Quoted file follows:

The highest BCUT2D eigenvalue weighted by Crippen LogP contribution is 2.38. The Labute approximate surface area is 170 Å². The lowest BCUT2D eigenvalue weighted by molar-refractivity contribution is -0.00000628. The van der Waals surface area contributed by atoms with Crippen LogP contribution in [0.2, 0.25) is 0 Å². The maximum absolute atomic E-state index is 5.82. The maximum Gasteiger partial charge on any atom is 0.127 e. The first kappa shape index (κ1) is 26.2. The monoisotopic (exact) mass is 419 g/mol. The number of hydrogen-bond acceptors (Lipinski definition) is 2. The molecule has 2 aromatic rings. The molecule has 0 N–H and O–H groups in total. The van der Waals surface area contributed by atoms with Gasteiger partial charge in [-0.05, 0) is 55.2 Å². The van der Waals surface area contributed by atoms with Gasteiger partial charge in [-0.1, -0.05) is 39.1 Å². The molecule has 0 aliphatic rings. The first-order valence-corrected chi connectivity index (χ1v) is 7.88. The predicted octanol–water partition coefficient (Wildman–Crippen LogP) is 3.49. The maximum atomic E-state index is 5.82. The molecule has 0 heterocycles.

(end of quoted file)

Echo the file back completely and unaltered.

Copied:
The highest BCUT2D eigenvalue weighted by Crippen LogP contribution is 2.38. The Labute approximate surface area is 170 Å². The lowest BCUT2D eigenvalue weighted by molar-refractivity contribution is -0.00000628. The van der Waals surface area contributed by atoms with Crippen LogP contribution in [0.2, 0.25) is 0 Å². The maximum absolute atomic E-state index is 5.82. The maximum Gasteiger partial charge on any atom is 0.127 e. The first kappa shape index (κ1) is 26.2. The monoisotopic (exact) mass is 419 g/mol. The number of hydrogen-bond acceptors (Lipinski definition) is 2. The molecule has 2 aromatic rings. The molecule has 0 N–H and O–H groups in total. The van der Waals surface area contributed by atoms with Gasteiger partial charge in [-0.05, 0) is 55.2 Å². The van der Waals surface area contributed by atoms with Gasteiger partial charge in [-0.1, -0.05) is 39.1 Å². The molecule has 0 aliphatic rings. The first-order valence-corrected chi connectivity index (χ1v) is 7.88. The predicted octanol–water partition coefficient (Wildman–Crippen LogP) is 3.49. The maximum atomic E-state index is 5.82. The molecule has 0 heterocycles.